Presentation on theme: "Six Tips for Talking Technical When Your Audience Isn’t Author: Janis Robison Presented by: Dan Bryant."— Presentation transcript:
Six Tips for Talking Technical When Your Audience Isn’t Author: Janis Robison Presented by: Dan Bryant
Six Tips for Talking Technical When Your Audience Isn’t 1.Determine the Audience’s Technology Level Before You Speak 2.Put Your Audience at Ease 3.Don’t Be a Techno-Snob 4.Avoid Using Jargon or Acronyms 5.Use Verbal Illustrations 6.Whenever Possible Show, Don’t Tell
Determine the Audience’s Technology Level Before You Speak It is important to know your audience’s familiarity with the subject you are presenting Check with the program coordinator or even a few of the participants Find out what they hope to learn and do with the information you present so you can better tailor your presentation to them Remember, your audience most likely aren’t experts in your field and don’t want to be
Put Your Audience at Ease It is important you and your audience to feel comfortable during the presentation If there is tension in audience members, it inhibits their ability for understanding If you notice someone nervous, take the time before to privately discuss the subject with them Do not publicly address someone unless they volunteer Also, appropriate humor is a good tension breaker for you and the audience
Don’t Be a Techno-Snob Don’t put off the audience with your expertise Avoid phrases like “It obvious,” “It’s common knowledge,” and “As you all know” Don’t make a non-technical audience feel even less technical Leave the audience feeling they learned, not embarrassed for being unfamiliar with the subject “Never forget there was a time when you didn’t understand this technology” (Robinson)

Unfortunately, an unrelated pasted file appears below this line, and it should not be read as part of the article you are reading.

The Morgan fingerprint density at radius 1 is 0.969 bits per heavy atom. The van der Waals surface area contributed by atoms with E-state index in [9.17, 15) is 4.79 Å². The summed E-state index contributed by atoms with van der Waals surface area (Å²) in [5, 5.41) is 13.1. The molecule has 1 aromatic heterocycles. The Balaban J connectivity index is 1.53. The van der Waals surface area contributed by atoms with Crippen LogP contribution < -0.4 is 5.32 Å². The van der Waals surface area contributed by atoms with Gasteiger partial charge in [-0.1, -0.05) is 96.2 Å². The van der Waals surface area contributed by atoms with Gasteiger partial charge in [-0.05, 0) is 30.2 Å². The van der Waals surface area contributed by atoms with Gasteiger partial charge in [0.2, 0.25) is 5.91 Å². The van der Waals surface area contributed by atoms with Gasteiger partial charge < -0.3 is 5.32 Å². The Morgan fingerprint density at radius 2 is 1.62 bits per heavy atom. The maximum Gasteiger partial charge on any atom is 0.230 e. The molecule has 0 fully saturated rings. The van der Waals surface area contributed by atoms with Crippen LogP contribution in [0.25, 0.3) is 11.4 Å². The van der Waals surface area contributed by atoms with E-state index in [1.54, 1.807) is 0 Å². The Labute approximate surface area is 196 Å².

Avoid Using Jargon or Acronyms Don’t use jargon if you can’t explain it in non-technical language Avoid specialized language as much as possible Be prepared to explain any technical terms used A glossary handout can help, but don’t expect it to make your audience fluent in tech-language
Use Verbal Illustrations Connect to the audience through your language and presentation Use analogies, stories and metaphors customized to your audience By planning these examples, you lessen the chance of drawing a blank when put on the spot Even when using common examples, bring color and life to them Let the audience feed off your energy
Whenever Possible Show, Don’t Tell Visuals clarify points and improve the audience’s understanding Save yourself from lengthy explanations and confusion Presentation software and multimedia tools are always an upgrade to static overheads “A picture is worth a thousand words” (Proverb)
References Robinson, Janis. 2006. “Six Tips for Talking Technical When Your Audience Isn’t.” Technical Writing. Pearson Education, Inc. New York, US. Pg. 530-532 http://www.thesimpsonsquotes.com/images/comicguypoint.gif
Conclusion It is important to convey your message by connecting with the audience. Avoid highly technical language while still being informative. The ultimate goal is for the audience to understand the subject matter. Questions or Comments?
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